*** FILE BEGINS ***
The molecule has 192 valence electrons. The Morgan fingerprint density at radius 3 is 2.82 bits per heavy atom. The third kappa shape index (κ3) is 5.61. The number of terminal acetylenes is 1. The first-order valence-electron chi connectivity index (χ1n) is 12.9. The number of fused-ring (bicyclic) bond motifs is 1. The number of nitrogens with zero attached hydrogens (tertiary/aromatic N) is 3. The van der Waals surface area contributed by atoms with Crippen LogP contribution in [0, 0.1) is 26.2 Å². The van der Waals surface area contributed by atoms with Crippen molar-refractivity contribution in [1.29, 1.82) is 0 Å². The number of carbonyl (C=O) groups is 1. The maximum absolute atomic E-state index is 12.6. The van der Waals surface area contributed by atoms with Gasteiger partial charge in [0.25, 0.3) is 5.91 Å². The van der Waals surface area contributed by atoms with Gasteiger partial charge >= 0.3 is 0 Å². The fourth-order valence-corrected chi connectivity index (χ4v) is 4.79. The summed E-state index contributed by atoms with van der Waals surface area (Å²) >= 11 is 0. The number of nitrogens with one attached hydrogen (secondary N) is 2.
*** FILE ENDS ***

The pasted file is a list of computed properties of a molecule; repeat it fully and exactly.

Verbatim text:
The molecule has 192 valence electrons. The Morgan fingerprint density at radius 3 is 2.82 bits per heavy atom. The third kappa shape index (κ3) is 5.61. The number of terminal acetylenes is 1. The first-order valence-electron chi connectivity index (χ1n) is 12.9. The number of fused-ring (bicyclic) bond motifs is 1. The number of nitrogens with zero attached hydrogens (tertiary/aromatic N) is 3. The van der Waals surface area contributed by atoms with Crippen LogP contribution in [0, 0.1) is 26.2 Å². The van der Waals surface area contributed by atoms with Crippen molar-refractivity contribution in [1.29, 1.82) is 0 Å². The number of carbonyl (C=O) groups is 1. The maximum absolute atomic E-state index is 12.6. The van der Waals surface area contributed by atoms with Gasteiger partial charge in [0.25, 0.3) is 5.91 Å². The van der Waals surface area contributed by atoms with Gasteiger partial charge >= 0.3 is 0 Å². The fourth-order valence-corrected chi connectivity index (χ4v) is 4.79. The summed E-state index contributed by atoms with van der Waals surface area (Å²) >= 11 is 0. The number of nitrogens with one attached hydrogen (secondary N) is 2.